The Uncommon Cost of Treating the Common Cold

March 10, 2016

Disease sufferers are increasingly forgoing necessary drugs as the percentage of the cost they are expected to pay continues to rise, according to a recent USA Today article.

This is just one more example of the problems associated with the rising cost of prescription drugs. While headlines tend to focus on the rising cost of specialty pharmaceuticals, such as the Hepatitis C drug Sovaldi and the price hiking of the HIV drug Daraprim by much-maligned former Turing CEO Martin Shkreli, more common drugs are experiencing costs spike as well.

According to Nadina Rosier, North America health and benefits practice leader of pharmacy for Willis Towers Watson, employers that cover these drugs are trying to manage the costs of pharmacy both to protect their bottom line and to avoid having to pass these costs on to employees who need the medications and might not be able to pay.

One strategy for employers, according to Rosier, is to exclude certain expensive, name-brand medications from coverage in order to shift people to less expensive but equally effective generic drugs.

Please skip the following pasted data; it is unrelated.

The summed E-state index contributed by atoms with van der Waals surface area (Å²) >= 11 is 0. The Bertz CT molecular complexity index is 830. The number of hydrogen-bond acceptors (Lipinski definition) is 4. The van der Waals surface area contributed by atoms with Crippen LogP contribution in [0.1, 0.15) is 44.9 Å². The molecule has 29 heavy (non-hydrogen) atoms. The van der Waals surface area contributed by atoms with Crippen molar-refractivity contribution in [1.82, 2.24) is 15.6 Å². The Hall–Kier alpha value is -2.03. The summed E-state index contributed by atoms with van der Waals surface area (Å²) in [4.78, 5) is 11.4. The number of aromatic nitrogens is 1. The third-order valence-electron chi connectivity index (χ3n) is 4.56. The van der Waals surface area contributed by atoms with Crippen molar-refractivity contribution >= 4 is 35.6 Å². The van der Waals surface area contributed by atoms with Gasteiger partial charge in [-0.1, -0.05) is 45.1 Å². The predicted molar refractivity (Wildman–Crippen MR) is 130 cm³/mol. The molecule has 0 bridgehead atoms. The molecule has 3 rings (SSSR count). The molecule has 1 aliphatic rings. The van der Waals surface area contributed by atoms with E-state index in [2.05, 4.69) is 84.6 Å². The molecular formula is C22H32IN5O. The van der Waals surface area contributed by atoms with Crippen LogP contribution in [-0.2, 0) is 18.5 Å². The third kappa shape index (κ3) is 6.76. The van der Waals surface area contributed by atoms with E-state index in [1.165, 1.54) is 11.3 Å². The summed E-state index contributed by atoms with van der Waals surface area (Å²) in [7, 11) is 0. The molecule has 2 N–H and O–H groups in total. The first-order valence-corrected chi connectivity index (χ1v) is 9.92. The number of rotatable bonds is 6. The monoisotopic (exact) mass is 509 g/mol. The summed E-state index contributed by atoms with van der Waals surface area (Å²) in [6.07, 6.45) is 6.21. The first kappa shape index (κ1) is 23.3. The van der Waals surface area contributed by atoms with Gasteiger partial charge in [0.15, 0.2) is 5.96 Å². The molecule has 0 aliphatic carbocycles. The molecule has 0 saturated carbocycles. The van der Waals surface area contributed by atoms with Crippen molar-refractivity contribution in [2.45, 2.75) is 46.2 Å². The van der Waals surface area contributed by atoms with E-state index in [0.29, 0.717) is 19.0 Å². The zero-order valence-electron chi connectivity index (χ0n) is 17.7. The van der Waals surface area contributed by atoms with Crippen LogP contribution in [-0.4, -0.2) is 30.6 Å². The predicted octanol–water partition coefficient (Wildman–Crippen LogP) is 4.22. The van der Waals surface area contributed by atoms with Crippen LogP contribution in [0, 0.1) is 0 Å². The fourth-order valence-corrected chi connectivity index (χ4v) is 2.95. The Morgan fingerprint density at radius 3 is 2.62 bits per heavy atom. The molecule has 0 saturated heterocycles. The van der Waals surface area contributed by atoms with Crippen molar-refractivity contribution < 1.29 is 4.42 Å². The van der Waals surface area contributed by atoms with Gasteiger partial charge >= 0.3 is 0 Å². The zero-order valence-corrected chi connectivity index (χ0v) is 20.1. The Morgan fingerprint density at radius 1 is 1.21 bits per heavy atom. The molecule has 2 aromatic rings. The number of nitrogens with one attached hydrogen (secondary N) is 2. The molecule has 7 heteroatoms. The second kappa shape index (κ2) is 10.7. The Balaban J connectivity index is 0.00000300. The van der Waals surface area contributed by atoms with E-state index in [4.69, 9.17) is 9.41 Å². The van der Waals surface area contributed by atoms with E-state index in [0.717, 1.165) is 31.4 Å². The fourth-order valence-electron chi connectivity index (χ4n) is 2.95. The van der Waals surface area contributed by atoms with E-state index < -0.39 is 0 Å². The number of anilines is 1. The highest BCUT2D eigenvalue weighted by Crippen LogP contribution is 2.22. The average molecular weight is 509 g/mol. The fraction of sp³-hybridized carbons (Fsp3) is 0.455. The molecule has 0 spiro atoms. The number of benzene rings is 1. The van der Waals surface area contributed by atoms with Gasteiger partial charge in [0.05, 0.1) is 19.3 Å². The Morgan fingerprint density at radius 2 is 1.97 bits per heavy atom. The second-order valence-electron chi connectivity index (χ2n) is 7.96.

According to the 2016 Willis Towers Watson/NBGH Best Practices in Health Care Survey, ways employers can manage the rising cost of pharmacy include:

  • Adopting a high performance formulary with limited brand coverage (the preference for generics alluded to above)
  • Evaluating and addressing specialty drug cost through the medical benefit (which is often unaccounted for, compared to costs that go through the pharmacy benefit)
  • Excluding compound drugs.

To read the complete article in USA Today, click here.

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